Sperm the sperm thereby leading to low sperm

Sperm production measures
Semen evaluation is regularly employed in modern poultry industry to determine the cocks to be used artificial insemination (AI) programme. The use of poor quality spermatozoa in AI programme has been reported to reduce fertility, increases embryo mortality and makes the hen to rely on the stored spermatozoa from the sperm storage tubules (Thurston 1995). Traditional semen quality assessment procedures include the determination of motility, viability, concentration, and morphology of spermatozoa as well as semen volume and colour. Most of these semen quality parameters correlate with the spermatozoa fertilizing capacity (Donoghue and Wishart et al. 2000). The ability of the spermatozoa to fertilize the egg is dependent on the structural and functional components of spermatozoa membrane lipids. Avian spermatozoa membrane is high in polyunsaturated fatty acids (PUFAs) and this makes it vulnerable to lipid peroxidation by oxygen free radicals produced by mitochondrial and plasma membrane (Ogbuewu et al., 2010). The antioxidant defense activity of sperm is low, but enzymatic and non-enzymatic antioxidants in the seminal plasma help to protect sperm from reactive oxygen species (Zini et al., 2009). However, over production of these free radicals decrease the antioxidant defense activity of the sperm thereby leading to low sperm motility, viability, DNA fragmentation and protein denaturation. Several attempts have been made to improve the quality of spermatozoa in poultry using plant materials with antioxidant properties with mixed results (Khan et al. 2012; Nahed et al. 2014). Thus, there is need to establish the effect of tropical plants with antioxidant activity such as ginger on semen quality of poultry.
In the current study, 4 primary studies (60 comparisons) were employed in this meta-analysis to determine the efficacy of ginger supplementation on semen quality and information generated are summarized in Table 1. The meta-analysis findings for each sperm production measure are summarized in forest plots are displayed in figures 1a, b, c, d and e. Dietary ginger supplementation significantly increased semen volume (d = 0.868; 95%CI = 0.195 to 1.542) and sperm motility (d = 0.581; 95%CI = 10.229 to 1.446) from zero hence suggesting that ginger improve some semen production outcomes (Figures 1a and b). Dietary ginger supplementation increased sperm concentration (d = 2.437; 95%CI = 0.467 to 1.603), live spermatozoa (d = 1.142; 95%CI = 0.391 to 1.516) and reduced the number of spermatozoa with abnormal cells (d = -1.450; 95%CI = -1.953 to -0.948) from zero (Figures 1c, d and e), although the differences were not significant. The results indicate that ginger reduced the percentage spermatozoa with abnormal cells in chickens. The significant reduction in the percentage of spermatozoa with abnormal cells in the current study could be attributed to the ability of antioxidants contained in ginger to protect sperm membranes from free radical attack during in vitro and in vivo storage (Zhang et al. 2009; Zhao et al. 2011).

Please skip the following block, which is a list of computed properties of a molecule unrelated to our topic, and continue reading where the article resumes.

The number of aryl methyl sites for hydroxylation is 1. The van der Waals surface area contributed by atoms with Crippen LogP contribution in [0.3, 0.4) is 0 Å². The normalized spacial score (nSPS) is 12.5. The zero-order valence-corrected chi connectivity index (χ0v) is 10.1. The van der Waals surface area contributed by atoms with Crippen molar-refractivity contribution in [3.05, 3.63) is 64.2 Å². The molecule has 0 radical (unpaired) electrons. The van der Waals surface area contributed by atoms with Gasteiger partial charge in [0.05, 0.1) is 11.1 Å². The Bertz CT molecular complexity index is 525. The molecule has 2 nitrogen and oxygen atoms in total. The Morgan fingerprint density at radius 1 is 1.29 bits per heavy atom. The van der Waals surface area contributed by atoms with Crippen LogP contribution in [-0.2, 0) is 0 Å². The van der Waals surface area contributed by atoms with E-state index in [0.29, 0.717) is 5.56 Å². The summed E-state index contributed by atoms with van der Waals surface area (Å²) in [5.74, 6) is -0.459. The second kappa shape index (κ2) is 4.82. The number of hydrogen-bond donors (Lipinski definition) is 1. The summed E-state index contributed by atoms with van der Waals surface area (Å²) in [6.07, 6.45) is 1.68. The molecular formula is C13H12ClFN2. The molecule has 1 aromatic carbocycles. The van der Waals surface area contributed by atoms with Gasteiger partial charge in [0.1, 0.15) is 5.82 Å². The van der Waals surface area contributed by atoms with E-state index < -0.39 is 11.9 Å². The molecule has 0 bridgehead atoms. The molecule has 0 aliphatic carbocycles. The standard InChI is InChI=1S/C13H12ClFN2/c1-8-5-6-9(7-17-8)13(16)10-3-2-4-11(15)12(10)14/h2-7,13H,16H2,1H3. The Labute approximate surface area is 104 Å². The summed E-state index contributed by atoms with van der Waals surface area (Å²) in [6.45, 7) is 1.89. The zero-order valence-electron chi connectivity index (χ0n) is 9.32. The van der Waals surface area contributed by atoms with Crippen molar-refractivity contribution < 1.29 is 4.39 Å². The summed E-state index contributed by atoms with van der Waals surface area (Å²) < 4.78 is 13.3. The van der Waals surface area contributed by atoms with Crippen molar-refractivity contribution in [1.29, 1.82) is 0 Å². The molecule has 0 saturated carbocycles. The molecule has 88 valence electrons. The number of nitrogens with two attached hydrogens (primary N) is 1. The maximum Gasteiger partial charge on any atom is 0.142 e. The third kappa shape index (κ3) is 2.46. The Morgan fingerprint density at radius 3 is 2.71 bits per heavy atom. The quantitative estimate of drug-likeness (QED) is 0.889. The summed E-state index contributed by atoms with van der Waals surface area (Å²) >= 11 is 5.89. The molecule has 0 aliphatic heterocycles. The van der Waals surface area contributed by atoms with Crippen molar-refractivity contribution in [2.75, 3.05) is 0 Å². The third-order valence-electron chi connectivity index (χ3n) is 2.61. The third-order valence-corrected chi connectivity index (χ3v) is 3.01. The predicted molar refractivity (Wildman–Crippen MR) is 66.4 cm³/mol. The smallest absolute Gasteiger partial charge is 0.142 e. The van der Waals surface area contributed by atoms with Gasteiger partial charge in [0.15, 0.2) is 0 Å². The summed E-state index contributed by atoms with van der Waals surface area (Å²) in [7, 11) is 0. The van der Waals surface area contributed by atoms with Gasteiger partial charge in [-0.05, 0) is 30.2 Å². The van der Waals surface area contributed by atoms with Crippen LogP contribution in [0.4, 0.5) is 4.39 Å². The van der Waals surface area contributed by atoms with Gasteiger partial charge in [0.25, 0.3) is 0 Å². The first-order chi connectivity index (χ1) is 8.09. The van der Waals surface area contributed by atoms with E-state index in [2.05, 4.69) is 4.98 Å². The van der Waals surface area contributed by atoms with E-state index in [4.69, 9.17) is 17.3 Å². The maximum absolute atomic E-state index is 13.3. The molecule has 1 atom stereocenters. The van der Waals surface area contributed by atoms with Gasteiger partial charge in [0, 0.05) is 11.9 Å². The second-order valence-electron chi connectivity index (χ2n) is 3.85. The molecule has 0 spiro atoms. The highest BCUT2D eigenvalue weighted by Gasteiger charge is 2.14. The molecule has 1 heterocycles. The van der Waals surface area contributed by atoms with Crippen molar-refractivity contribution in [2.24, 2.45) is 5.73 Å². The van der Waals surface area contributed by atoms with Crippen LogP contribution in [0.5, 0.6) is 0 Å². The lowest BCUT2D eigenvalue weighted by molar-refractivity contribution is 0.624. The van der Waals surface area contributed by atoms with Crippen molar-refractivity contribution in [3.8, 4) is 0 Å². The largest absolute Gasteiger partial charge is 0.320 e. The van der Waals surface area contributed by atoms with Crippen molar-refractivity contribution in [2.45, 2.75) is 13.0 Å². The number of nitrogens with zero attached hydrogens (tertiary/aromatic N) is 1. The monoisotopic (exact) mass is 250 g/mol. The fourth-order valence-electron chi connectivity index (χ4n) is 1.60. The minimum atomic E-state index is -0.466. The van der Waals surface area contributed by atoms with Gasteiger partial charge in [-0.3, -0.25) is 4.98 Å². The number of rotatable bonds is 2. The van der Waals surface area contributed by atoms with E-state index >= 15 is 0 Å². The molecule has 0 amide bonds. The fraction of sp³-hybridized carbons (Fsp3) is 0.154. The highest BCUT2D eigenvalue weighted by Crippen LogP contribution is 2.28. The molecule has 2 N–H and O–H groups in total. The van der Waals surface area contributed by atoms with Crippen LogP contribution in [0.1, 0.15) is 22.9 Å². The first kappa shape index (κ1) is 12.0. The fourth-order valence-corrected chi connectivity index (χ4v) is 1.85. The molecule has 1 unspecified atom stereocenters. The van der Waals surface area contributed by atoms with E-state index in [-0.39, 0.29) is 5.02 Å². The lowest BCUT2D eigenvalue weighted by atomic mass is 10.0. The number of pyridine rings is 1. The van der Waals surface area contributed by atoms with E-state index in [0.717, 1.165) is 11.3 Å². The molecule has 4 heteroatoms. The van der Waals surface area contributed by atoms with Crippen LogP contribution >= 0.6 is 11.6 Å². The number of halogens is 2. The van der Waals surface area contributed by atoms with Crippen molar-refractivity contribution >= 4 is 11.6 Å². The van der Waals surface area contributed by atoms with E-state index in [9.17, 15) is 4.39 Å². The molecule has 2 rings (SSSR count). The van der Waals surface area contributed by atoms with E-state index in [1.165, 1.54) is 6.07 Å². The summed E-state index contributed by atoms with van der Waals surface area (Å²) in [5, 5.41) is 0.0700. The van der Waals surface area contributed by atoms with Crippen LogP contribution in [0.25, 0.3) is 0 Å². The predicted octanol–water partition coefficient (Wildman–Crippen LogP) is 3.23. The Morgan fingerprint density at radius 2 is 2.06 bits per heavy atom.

Analysis for heterogeneity is important in the meta-analysis because it tests the amount of variance within the group of studies compared with the within-study variation. A high I2 suggests the difference between individual study outcomes is greater (or more variable) than expected. The difference in treatment response may actually be caused by differences due to other factors, including duration of feeding, strains, dietary form of ginger and inclusion level. Heterogeneity was small (75%) for the majority of spermatozoa production responses with spermatozoa concentration having the highest heterogeneity, 98.2%. Overall, the number of studies used in spermatozoa production measures was small and study power was low, and as result of this we could not subject them to meta-regression to explore the source of heterogeneity.